In giving this advice to Tissaphernes and the King, now that he had passed under their protection, Alcibiades said what he really thought to be most for their interests.55 But he had another motive; he was preparing the way for his own return from exile. He knew that, if he did not destroy his country altogether, the time would come when he would persuade his countrymen to recall him; and he thought that his arguments would be most effectual if he were seen to be on intimate terms with Tissaphernes. And the result proved that he was right. The Athenian soldiers at Samos soon perceived that he had great influence with him, and he sent messages to the chief persons among them, whom he begged to remember him to all good men and true, and to let them know that he would be glad to return to his country and cast in his lot with them. He would at the same time make Tissaphernes their friend; but they must establish an oligarchy, and abolish the villainous democracy which had driven him out. Partly moved by these messages, but still more of their own inclination, the trierarchs and leading Athenians at Samos were now eager to overthrow the democracy.

The matter was stirred in the camp first of all, and introduced into the city afterwards. A few persons went over from Samos to Alcibiades, and conferred with him: to them he held out the hope that he would make, first of all Tissaphernes, and secondly the King himself, their friend, if they would put down democracy; the King would then be better able to trust them. And so the aristocracy, on whom the heaviest burdens are apt to fall,56 conceived great hopes of getting the government into their own hands, and overcoming their enemies. Returning to Samos, the envoys drew all such as seemed desirable accomplices into a conspiracy, while the language held in public to the main body of the army was that the King would be their friend and would supply them with money if Alcibiades was restored and democracy given up. Now the multitude were at first dissatisfied with the scheme, but the prospect of the King's pay was so grateful to them that they offered no opposition; and the authors of the movement, after they had broached the idea to the people, once more considered the proposals of Alcibiades among themselves and the members of their clubs. Most of them thought the matter safe and straightforward enough. Phrynichus, who was still general, was of another mind. He maintained, and rightly, that Alcibiades cared no more for oligarchy than he did for democracy, and in seeking to change the existing form of government was only considering how he might be recalled and restored to his country at the invitation of the clubs; whereas their one care should be to avoid disunion. Why should the King go out of his way to join the Athenians whom he did not trust, when he would only get into trouble with the Peloponnesians, who were now as great a naval power, and held some of the most important cities in his dominion?--it would be much easier for him to make friends with them, who had never done him any harm. As to the allies, to whom they had promised the blessings of oligarchy which they were now about to enjoy themselves, he would be bound that the revolted cities would not return to them, and that their old allies would be not a whit more loyal in consequence. The form of government was indifferent to them if they could only be free, but they did not want to be in subjection either to an oligarchy or to a democracy. And as for the so-called nobility, the allies thought that they would be quite as troublesome as the people; they were the persons who suggested crimes to the popular mind; who provided the means for their execution; and who reaped the fruits themselves. As far as it rested with the oligarchy the punishment of death would be inflicted unscrupulously, and without trial, whereas the people brought the oligarchs to their senses, and were a refuge to which the oppressed might always have recourse. Experience had taught the cities this lesson, and he was well aware of their feelings. He was therefore himself utterly dissatisfied with the proposals of Alcibiades, and disapproved of the whole affair.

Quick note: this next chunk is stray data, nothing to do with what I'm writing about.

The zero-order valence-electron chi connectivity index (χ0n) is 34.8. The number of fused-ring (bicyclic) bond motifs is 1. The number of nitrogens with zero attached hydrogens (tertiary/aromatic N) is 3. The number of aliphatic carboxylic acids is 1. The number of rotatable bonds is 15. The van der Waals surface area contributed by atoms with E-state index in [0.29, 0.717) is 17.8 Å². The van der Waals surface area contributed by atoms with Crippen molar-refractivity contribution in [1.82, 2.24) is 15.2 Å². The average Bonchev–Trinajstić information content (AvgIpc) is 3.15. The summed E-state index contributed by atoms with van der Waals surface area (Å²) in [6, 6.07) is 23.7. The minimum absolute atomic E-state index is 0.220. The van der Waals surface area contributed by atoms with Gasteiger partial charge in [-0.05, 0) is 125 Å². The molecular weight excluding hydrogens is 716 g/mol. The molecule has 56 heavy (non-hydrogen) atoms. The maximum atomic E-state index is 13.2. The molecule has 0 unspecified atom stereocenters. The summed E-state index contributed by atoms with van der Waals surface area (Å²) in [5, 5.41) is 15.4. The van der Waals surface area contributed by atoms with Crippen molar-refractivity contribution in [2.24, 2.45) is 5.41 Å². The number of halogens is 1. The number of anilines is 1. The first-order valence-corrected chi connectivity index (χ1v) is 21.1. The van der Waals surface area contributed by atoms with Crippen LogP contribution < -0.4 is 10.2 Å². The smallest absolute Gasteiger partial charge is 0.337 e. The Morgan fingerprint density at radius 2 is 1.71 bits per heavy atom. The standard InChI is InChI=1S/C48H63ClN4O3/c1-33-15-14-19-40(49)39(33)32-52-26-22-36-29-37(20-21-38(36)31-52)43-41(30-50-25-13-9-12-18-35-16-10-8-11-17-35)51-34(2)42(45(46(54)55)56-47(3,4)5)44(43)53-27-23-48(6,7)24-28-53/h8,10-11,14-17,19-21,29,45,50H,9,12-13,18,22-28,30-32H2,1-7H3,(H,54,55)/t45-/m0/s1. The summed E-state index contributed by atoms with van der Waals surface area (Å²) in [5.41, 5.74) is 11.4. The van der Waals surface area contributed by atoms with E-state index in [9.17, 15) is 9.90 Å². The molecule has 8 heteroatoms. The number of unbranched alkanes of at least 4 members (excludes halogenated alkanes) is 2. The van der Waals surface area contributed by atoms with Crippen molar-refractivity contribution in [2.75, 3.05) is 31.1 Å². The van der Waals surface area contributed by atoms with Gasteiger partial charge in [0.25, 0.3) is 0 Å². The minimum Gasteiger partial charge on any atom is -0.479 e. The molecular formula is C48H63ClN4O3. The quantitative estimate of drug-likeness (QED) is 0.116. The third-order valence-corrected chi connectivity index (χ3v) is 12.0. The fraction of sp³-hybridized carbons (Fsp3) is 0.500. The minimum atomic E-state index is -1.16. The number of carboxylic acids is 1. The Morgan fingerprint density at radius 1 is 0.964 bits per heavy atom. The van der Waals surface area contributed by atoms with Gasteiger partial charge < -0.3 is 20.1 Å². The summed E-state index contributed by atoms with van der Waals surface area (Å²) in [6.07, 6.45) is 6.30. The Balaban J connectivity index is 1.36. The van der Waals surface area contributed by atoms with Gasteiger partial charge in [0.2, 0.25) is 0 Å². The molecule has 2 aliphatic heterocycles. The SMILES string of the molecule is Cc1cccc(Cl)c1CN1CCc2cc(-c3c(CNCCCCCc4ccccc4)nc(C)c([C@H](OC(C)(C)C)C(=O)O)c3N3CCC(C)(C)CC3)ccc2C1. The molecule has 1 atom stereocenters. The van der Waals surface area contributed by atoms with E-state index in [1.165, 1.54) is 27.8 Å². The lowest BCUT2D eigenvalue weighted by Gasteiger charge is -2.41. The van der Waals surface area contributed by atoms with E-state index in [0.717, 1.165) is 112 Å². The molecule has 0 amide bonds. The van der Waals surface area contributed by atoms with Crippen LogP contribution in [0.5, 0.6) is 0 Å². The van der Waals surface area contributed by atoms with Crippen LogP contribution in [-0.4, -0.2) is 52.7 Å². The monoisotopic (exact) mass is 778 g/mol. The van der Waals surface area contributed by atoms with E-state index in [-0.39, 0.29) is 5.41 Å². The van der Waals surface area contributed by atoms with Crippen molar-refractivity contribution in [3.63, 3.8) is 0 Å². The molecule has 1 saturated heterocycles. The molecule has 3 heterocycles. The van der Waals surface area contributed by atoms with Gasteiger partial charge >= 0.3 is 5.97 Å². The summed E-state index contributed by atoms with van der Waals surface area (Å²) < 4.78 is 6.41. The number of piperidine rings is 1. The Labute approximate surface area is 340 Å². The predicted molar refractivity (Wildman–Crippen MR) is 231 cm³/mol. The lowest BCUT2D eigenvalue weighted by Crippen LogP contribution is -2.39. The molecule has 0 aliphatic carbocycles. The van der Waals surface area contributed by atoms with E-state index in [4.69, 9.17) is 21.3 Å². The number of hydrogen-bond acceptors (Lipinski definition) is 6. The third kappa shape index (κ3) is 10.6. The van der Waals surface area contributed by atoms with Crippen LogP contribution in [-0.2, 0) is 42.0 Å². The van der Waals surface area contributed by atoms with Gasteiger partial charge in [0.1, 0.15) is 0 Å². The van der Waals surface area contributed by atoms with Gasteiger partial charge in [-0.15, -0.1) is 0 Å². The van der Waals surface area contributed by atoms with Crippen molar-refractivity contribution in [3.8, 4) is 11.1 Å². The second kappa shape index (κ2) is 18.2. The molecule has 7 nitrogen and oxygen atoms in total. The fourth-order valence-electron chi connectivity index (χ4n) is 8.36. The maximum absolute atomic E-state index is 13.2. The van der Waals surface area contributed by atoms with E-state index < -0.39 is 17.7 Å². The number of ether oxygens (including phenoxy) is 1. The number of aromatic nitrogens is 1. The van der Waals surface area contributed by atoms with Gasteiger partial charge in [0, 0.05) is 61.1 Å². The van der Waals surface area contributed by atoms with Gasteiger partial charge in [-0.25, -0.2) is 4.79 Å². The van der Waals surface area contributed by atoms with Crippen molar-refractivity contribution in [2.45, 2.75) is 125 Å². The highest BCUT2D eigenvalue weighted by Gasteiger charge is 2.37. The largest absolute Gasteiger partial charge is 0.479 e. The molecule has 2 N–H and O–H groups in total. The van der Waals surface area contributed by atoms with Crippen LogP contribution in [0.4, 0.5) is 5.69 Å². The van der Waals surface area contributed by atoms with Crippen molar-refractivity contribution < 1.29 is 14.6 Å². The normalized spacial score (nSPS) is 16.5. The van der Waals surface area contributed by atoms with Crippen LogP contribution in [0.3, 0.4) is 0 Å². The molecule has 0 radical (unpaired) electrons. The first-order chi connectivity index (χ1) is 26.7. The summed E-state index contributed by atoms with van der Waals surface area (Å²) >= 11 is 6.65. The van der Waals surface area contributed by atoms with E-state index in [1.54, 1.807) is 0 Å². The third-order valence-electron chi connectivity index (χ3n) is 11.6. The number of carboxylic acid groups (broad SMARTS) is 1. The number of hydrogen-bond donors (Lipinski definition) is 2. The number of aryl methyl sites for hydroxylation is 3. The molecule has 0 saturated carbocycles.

But the conspirators who were present were not at all shaken in their opinion. They accepted the plan and prepared to send Peisander and other envoys to Athens, that they might manage the recall of Alcibiades and the overthrow of the democracy, and finally make Tissaphernes a friend of the Athenians.

Phrynichus now knew that a proposal would be made for the restoration of Alcibiades, which the Athenians would certainly accept; and having opposed his return he feared that Alcibiades, if he were recalled, would do him a mischief, because he had stood in his way. So he had recourse to the following device. He secretly sent a letter to Astyochus, the Lacedaemonian admiral, who was still at Miletus, informing him that Alcibiades was gaining over Tissaphernes to the Athenians and ruining the Peloponnesian interests. He gave full particulars, adding that Astyochus must excuse him if he sought to harm an enemy even at some cost to his country."57 Now Astyochus had no idea of punishing Alcibiades, who moreover no longer came within his reach. On the contrary, he went to him and to Tissaphernes at Magnesia, and, turning informer, told them of the letter which he had received from Samos. (He was believed to have sold himself to Tissaphernes, to whom he now betrayed everything; and this was the reason why he was so unwilling to bestir himself about the reduction of the pay.58) Alcibiades immediately sent a despatch denouncing to the leaders of the army at Samos the treason of Phrynichus, and demanding that he should be put to death. Phrynichus was confounded,59 and in fact the revelation placed him in the greatest danger. However he sent again to Astyochus, blaming him for having violated his former confidence. He then proceeded to say that he was ready to give the Peloponnesians the opportunity of destroying the whole Athenian army, and he explained in detail how Samos, which was unfortified, might best be attacked; adding that he was in danger of his life for their sakes, and that he need no longer apologise if by this or any other means he could save himself from destruction at the hands of his worst enemies. Again the message was communicated by Astyochus to Alcibiades.